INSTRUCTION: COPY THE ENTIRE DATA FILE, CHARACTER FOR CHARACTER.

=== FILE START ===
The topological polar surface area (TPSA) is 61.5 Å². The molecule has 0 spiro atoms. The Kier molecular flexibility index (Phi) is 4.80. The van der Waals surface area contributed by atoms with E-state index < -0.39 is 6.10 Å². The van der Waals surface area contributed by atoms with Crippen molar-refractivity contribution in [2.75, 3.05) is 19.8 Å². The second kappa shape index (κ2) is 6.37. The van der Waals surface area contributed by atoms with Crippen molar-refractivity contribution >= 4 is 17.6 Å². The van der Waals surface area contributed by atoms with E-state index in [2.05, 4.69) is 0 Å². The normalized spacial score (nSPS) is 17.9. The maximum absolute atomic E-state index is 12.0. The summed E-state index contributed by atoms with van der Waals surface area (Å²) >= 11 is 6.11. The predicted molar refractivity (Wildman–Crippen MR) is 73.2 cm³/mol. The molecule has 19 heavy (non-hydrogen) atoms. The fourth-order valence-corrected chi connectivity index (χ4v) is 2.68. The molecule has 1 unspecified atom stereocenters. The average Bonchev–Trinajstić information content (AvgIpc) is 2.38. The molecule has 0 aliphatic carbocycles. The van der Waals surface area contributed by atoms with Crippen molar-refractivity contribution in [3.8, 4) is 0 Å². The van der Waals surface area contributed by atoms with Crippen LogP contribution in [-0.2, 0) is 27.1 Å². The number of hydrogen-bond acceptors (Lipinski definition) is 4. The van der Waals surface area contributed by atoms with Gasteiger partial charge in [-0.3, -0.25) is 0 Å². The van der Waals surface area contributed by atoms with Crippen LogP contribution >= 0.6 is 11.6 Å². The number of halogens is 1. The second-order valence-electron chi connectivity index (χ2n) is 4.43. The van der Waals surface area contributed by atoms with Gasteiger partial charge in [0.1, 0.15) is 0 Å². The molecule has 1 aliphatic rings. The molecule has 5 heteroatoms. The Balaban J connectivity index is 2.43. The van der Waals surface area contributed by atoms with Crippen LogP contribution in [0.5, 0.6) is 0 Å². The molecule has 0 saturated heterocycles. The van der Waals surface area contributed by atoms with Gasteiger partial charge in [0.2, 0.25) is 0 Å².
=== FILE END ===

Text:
The topological polar surface area (TPSA) is 61.5 Å². The molecule has 0 spiro atoms. The Kier molecular flexibility index (Phi) is 4.80. The van der Waals surface area contributed by atoms with E-state index < -0.39 is 6.10 Å². The van der Waals surface area contributed by atoms with Crippen molar-refractivity contribution in [2.75, 3.05) is 19.8 Å². The second kappa shape index (κ2) is 6.37. The van der Waals surface area contributed by atoms with Crippen molar-refractivity contribution >= 4 is 17.6 Å². The van der Waals surface area contributed by atoms with E-state index in [2.05, 4.69) is 0 Å². The normalized spacial score (nSPS) is 17.9. The maximum absolute atomic E-state index is 12.0. The summed E-state index contributed by atoms with van der Waals surface area (Å²) >= 11 is 6.11. The predicted molar refractivity (Wildman–Crippen MR) is 73.2 cm³/mol. The molecule has 19 heavy (non-hydrogen) atoms. The fourth-order valence-corrected chi connectivity index (χ4v) is 2.68. The molecule has 1 unspecified atom stereocenters. The average Bonchev–Trinajstić information content (AvgIpc) is 2.38. The molecule has 0 aliphatic carbocycles. The van der Waals surface area contributed by atoms with Crippen molar-refractivity contribution in [3.8, 4) is 0 Å². The van der Waals surface area contributed by atoms with Crippen LogP contribution in [-0.2, 0) is 27.1 Å². The number of hydrogen-bond acceptors (Lipinski definition) is 4. The van der Waals surface area contributed by atoms with Gasteiger partial charge in [-0.3, -0.25) is 0 Å². The van der Waals surface area contributed by atoms with Crippen LogP contribution >= 0.6 is 11.6 Å². The number of halogens is 1. The second-order valence-electron chi connectivity index (χ2n) is 4.43. The van der Waals surface area contributed by atoms with Gasteiger partial charge in [0.1, 0.15) is 0 Å². The molecule has 1 aliphatic rings. The molecule has 5 heteroatoms. The Balaban J connectivity index is 2.43. The van der Waals surface area contributed by atoms with Crippen LogP contribution in [0.5, 0.6) is 0 Å². The molecule has 0 saturated heterocycles. The van der Waals surface area contributed by atoms with Gasteiger partial charge in [0.2, 0.25) is 0 Å².